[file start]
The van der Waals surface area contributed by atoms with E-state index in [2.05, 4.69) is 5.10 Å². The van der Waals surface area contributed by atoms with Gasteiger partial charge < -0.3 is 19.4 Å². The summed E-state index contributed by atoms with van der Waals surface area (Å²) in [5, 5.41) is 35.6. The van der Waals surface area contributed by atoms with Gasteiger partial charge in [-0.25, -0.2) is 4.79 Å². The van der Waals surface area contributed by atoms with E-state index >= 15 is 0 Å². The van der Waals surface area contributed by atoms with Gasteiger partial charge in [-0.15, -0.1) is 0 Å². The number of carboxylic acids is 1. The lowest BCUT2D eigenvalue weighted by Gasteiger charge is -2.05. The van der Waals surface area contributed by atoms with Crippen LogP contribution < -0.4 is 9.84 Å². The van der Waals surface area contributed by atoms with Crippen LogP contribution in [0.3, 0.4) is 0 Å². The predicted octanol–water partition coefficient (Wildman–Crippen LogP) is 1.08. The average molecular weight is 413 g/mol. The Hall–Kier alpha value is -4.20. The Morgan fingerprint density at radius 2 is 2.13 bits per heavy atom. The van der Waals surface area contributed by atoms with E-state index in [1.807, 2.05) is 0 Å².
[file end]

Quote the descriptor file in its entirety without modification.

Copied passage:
The van der Waals surface area contributed by atoms with E-state index in [2.05, 4.69) is 5.10 Å². The van der Waals surface area contributed by atoms with Gasteiger partial charge < -0.3 is 19.4 Å². The summed E-state index contributed by atoms with van der Waals surface area (Å²) in [5, 5.41) is 35.6. The van der Waals surface area contributed by atoms with Gasteiger partial charge in [-0.25, -0.2) is 4.79 Å². The van der Waals surface area contributed by atoms with E-state index >= 15 is 0 Å². The van der Waals surface area contributed by atoms with Gasteiger partial charge in [-0.15, -0.1) is 0 Å². The number of carboxylic acids is 1. The lowest BCUT2D eigenvalue weighted by Gasteiger charge is -2.05. The van der Waals surface area contributed by atoms with Crippen LogP contribution < -0.4 is 9.84 Å². The van der Waals surface area contributed by atoms with Crippen LogP contribution in [0.3, 0.4) is 0 Å². The predicted octanol–water partition coefficient (Wildman–Crippen LogP) is 1.08. The average molecular weight is 413 g/mol. The Hall–Kier alpha value is -4.20. The Morgan fingerprint density at radius 2 is 2.13 bits per heavy atom. The van der Waals surface area contributed by atoms with E-state index in [1.807, 2.05) is 0 Å².